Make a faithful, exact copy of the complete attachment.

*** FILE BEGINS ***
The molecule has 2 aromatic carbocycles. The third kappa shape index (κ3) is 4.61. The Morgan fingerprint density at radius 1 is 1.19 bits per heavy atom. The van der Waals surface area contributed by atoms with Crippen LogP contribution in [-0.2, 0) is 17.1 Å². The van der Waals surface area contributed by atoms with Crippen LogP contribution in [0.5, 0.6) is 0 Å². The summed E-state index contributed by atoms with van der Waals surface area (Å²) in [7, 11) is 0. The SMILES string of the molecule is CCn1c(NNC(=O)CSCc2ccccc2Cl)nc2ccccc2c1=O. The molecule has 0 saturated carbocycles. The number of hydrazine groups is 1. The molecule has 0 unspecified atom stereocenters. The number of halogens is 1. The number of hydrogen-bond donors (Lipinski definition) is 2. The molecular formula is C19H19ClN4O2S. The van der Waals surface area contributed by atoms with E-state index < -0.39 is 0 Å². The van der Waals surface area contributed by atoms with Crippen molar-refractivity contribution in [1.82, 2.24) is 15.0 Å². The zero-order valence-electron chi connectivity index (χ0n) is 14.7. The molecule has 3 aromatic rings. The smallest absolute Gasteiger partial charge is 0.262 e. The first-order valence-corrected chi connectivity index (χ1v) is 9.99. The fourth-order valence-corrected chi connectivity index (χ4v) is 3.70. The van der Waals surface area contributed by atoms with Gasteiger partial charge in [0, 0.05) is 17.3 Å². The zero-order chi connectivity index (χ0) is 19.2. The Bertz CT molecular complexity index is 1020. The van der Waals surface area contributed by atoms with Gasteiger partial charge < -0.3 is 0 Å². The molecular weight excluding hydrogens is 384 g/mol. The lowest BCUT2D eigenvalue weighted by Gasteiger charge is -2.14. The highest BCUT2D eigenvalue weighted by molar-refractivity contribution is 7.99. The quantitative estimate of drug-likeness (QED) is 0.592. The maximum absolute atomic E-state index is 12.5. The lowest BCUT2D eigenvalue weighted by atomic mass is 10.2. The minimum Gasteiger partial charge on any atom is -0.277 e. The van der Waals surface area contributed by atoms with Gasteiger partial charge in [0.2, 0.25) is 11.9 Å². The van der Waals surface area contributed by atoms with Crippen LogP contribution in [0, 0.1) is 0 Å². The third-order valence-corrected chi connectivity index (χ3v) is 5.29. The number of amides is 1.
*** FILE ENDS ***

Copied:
The molecule has 2 aromatic carbocycles. The third kappa shape index (κ3) is 4.61. The Morgan fingerprint density at radius 1 is 1.19 bits per heavy atom. The van der Waals surface area contributed by atoms with Crippen LogP contribution in [-0.2, 0) is 17.1 Å². The van der Waals surface area contributed by atoms with Crippen LogP contribution in [0.5, 0.6) is 0 Å². The summed E-state index contributed by atoms with van der Waals surface area (Å²) in [7, 11) is 0. The SMILES string of the molecule is CCn1c(NNC(=O)CSCc2ccccc2Cl)nc2ccccc2c1=O. The molecule has 0 saturated carbocycles. The number of hydrazine groups is 1. The molecule has 0 unspecified atom stereocenters. The number of halogens is 1. The number of hydrogen-bond donors (Lipinski definition) is 2. The molecular formula is C19H19ClN4O2S. The van der Waals surface area contributed by atoms with E-state index < -0.39 is 0 Å². The van der Waals surface area contributed by atoms with Crippen molar-refractivity contribution in [1.82, 2.24) is 15.0 Å². The zero-order valence-electron chi connectivity index (χ0n) is 14.7. The molecule has 3 aromatic rings. The smallest absolute Gasteiger partial charge is 0.262 e. The first-order valence-corrected chi connectivity index (χ1v) is 9.99. The fourth-order valence-corrected chi connectivity index (χ4v) is 3.70. The van der Waals surface area contributed by atoms with Gasteiger partial charge in [0, 0.05) is 17.3 Å². The zero-order chi connectivity index (χ0) is 19.2. The Bertz CT molecular complexity index is 1020. The van der Waals surface area contributed by atoms with Gasteiger partial charge < -0.3 is 0 Å². The molecular weight excluding hydrogens is 384 g/mol. The lowest BCUT2D eigenvalue weighted by Gasteiger charge is -2.14. The highest BCUT2D eigenvalue weighted by molar-refractivity contribution is 7.99. The quantitative estimate of drug-likeness (QED) is 0.592. The maximum absolute atomic E-state index is 12.5. The lowest BCUT2D eigenvalue weighted by atomic mass is 10.2. The minimum Gasteiger partial charge on any atom is -0.277 e. The van der Waals surface area contributed by atoms with Gasteiger partial charge in [0.2, 0.25) is 11.9 Å². The van der Waals surface area contributed by atoms with Crippen LogP contribution in [0, 0.1) is 0 Å². The third-order valence-corrected chi connectivity index (χ3v) is 5.29. The number of amides is 1.